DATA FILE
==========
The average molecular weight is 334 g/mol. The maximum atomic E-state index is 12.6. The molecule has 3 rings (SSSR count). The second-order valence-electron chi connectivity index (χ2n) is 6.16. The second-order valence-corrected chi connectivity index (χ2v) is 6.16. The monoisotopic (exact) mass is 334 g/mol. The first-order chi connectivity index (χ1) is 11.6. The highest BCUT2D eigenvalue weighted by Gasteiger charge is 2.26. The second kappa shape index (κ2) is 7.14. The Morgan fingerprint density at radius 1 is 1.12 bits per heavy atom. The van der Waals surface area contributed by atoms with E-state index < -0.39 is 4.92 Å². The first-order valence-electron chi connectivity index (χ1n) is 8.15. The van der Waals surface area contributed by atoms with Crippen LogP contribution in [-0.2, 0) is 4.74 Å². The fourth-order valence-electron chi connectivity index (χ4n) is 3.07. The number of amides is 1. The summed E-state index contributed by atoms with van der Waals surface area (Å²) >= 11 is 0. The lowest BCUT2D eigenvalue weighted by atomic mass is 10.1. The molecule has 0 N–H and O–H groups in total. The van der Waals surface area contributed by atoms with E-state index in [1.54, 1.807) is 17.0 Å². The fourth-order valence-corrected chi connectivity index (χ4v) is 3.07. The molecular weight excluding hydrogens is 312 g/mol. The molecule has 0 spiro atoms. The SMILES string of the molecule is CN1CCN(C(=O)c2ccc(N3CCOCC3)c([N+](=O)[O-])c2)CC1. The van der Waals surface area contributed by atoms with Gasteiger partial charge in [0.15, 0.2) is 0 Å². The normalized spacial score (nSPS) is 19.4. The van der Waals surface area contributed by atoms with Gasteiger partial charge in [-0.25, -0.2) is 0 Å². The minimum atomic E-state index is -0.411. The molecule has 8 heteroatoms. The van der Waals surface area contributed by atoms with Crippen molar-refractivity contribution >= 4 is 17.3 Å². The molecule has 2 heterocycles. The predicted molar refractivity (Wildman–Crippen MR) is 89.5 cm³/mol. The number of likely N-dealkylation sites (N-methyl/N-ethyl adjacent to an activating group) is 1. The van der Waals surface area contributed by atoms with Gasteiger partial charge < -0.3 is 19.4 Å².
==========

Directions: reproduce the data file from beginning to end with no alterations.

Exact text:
The average molecular weight is 334 g/mol. The maximum atomic E-state index is 12.6. The molecule has 3 rings (SSSR count). The second-order valence-electron chi connectivity index (χ2n) is 6.16. The second-order valence-corrected chi connectivity index (χ2v) is 6.16. The monoisotopic (exact) mass is 334 g/mol. The first-order chi connectivity index (χ1) is 11.6. The highest BCUT2D eigenvalue weighted by Gasteiger charge is 2.26. The second kappa shape index (κ2) is 7.14. The Morgan fingerprint density at radius 1 is 1.12 bits per heavy atom. The van der Waals surface area contributed by atoms with E-state index < -0.39 is 4.92 Å². The first-order valence-electron chi connectivity index (χ1n) is 8.15. The van der Waals surface area contributed by atoms with Crippen LogP contribution in [-0.2, 0) is 4.74 Å². The fourth-order valence-electron chi connectivity index (χ4n) is 3.07. The number of amides is 1. The summed E-state index contributed by atoms with van der Waals surface area (Å²) >= 11 is 0. The lowest BCUT2D eigenvalue weighted by atomic mass is 10.1. The molecule has 0 N–H and O–H groups in total. The van der Waals surface area contributed by atoms with E-state index in [1.54, 1.807) is 17.0 Å². The fourth-order valence-corrected chi connectivity index (χ4v) is 3.07. The molecular weight excluding hydrogens is 312 g/mol. The molecule has 0 spiro atoms. The SMILES string of the molecule is CN1CCN(C(=O)c2ccc(N3CCOCC3)c([N+](=O)[O-])c2)CC1. The van der Waals surface area contributed by atoms with Gasteiger partial charge in [0.15, 0.2) is 0 Å². The normalized spacial score (nSPS) is 19.4. The van der Waals surface area contributed by atoms with Gasteiger partial charge in [-0.25, -0.2) is 0 Å². The minimum atomic E-state index is -0.411. The molecule has 8 heteroatoms. The van der Waals surface area contributed by atoms with Crippen molar-refractivity contribution >= 4 is 17.3 Å². The molecule has 2 heterocycles. The predicted molar refractivity (Wildman–Crippen MR) is 89.5 cm³/mol. The number of likely N-dealkylation sites (N-methyl/N-ethyl adjacent to an activating group) is 1. The van der Waals surface area contributed by atoms with Gasteiger partial charge < -0.3 is 19.4 Å².